Parsing through the a list of "anti-racist" books, I came across We Are Our Own Liberators—Selected Prison Writings by Jalil A Muntaqim.
Consisting of more than 36 years of the prison writings of Jalil Muntaqim, this collection represents some of the significant contributions he has made to the Black Liberation and New Afrikan Independence Movements. This second edition contains numerous updates and additional essays added by Muntaqim.
If someone has more than the 36 years of prison writings, they're usually a murderer. Who did Mr. Muntaqim kill?
The answer is he killed two NYPD officers, Patrolman Waverly M. Jones and Patrolman Joseph A. Piagentini in a double murder on May 21, 1971, a politically motivated terrorist attack by the Black African Army.
|Patrolman Waverly M. Jones||Patrolman Joseph A. Piagentini|
However, when I Googled Muntaqim I discovered there's fresh news on him. Thanks to New York state's parole laws, which recently saw a black transsexual released after two killings at age 80 allegedly kill again at age 83, Jalil A Muntaqim is out again, and he's been invited to speak at SUNY Brockport near Rochester, NY.
Here's the response of the NYPD Patrolmen's Benevolent Assocation:
The New York City PBA has learned that the notorious cop-killer now named Jalil Muntaqim has been invited to speak at the State University of New York’s Brockport College on April 6 in a taxpayer-funded “conversation” in which – promotional materials indicate – he’ll be depicted as a “U.S. political prisoner,” rather than the bloody assassin that he really is.
PBA President Patrick J. Lynch said: “SUNY Brockport has a duty to teach its students the truth. This individual is not a hero. He was not a political prisoner. He is an unrepentant murderer who can teach nothing but how to tear our society apart through violence. This lecture must be cancelled and replaced with a better lesson. We humbly suggest studying some of the heroes of the NYPD’s 32nd Precinct – not only Patrolmen Waverly Jones and Joseph Piagentini, but also Police Officers Jason Rivera and Wilbert Mora. These were four young men from diverse backgrounds who sacrificed their own lives to protect their community in times of turmoil. Brockport’s students should follow their example, instead of listening to Muntaqim’s self-serving lies.”
Rochester Police Locust Club President Michael Mazzeo said: “We stand in support of our brothers and sisters in the NYC PBA, as well as all active and retired police officers who are calling out the false portrayal of an ‘intellectual conversation’ that involves Anthony Bottom which is being hosted by SUNY Brockport. It is clear from own words in his previous blog posts (#30 & 31), that what he told the parole board were just words and nothing more. He was imprisoned for an act of intentional premeditated murder, not for a political view. His conversation at Brockport will be more of the same, blame everyone and everything in the world except his own actions. At a time when Rochester is facing unprecedented levels of violence and loss of life, the last thing we need is another ‘expert’ to further divide our community. While many are working hard to build a better future, we need meaningful answers, not more biased criticisms. The intellectual conversation that should be had is why it was beneficial to our city to approve his residency here with his background and character. We demand that Brockport cancel the event and instead work towards bringing people together for positive change.”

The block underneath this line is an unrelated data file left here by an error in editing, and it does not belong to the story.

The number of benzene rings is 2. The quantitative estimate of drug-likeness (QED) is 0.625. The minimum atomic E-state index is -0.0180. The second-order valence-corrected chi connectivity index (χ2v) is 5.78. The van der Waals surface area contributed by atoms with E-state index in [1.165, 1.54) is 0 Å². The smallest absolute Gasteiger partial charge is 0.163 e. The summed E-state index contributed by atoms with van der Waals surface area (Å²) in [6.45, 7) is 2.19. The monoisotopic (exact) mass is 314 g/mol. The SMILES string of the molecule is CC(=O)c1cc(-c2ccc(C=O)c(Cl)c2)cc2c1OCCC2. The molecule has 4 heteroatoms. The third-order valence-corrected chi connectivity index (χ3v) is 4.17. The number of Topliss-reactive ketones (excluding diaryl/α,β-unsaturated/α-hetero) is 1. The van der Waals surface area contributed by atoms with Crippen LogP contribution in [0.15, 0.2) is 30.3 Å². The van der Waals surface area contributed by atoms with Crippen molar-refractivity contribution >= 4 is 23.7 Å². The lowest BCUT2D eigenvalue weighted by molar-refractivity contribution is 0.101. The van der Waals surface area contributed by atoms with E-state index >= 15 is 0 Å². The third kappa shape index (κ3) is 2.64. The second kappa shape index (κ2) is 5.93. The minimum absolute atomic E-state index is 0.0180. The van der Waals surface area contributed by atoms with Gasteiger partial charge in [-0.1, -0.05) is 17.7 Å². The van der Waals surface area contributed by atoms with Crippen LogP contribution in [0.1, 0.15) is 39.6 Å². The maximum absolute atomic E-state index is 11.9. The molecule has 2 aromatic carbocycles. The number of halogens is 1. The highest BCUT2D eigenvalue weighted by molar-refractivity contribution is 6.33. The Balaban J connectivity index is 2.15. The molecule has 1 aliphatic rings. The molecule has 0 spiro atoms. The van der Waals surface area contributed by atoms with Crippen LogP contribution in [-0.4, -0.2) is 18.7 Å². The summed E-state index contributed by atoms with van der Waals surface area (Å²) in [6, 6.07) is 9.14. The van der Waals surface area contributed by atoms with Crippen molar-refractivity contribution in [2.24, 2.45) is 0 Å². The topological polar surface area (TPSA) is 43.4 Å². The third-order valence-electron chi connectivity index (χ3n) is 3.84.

Fifty-one years ago, when his name was Anthony Bottom, Muntaqim and three Black Liberation Army comrades ambushed two unsuspecting patrolmen – Joseph Piagentini and Waverly Jones – by sneaking up behind them in a Harlem housing project and shooting them both in the back from point-blank range. Jones died immediately but Piagentini had to beg for his life before the killers finished him off.
An event invitation posted on SUNY Brockport’s website describes Muntaqim as a “loving human being” while neglecting to mention that he is a convicted cop-killer.
Diane Piagentini, the slain cop’s widow says literature for the event – titled “History of Black Resistance, U.S. Political Prisoners & Genocide: A Conversation With Jalil Muntaqim” – is full of distortions and omissions. She has written to SUNY Brockport’s president, Dr. Heidi Macpherson, and to the event’s sponsor, assistant professor Rafael Outland, pointing out the omissions and demanding cancellation of the event.
See Diane Piagentini’s letters to SUNY Brockport here.
“While my husband lay on the ground pleading with them not to kill him, pleading he had a wife and children,” Mrs. Piagentini wrote in the letter to Outland, “Bottom took his (the officer’s) service revolver and emptied it into his body. There were 22 bullet holes in his body…”
In the letter, Mrs. Piagentini also informed Outland that 'when asked why he had killed a black officer, Bottom replied, ‘A pig is a pig’ it made no difference to him. He cursed that the white officer would not die.'"
Fact Check: Convicted cop-killer to speak at SUNY Brockport? WHEC, March 14, 2022
One more thing about this guy: he was registered to vote, illegally, under his birth name. But now he's legally registered to vote, because the New York State legislature wants people like him to vote. From the same story:
You may recognize the name "Anthony Bottom" from our previous coverage on him back in October of 2020 when he registered to vote in Monroe County. When the Board of Elections was notified, it purged his registration due to his felony conviction.
Since then, state election law has been amended to allow convicted felons on parole to re-register to vote once they're released, which happened for Bottom back on Dec. 28, 2021, so he is now eligible to vote.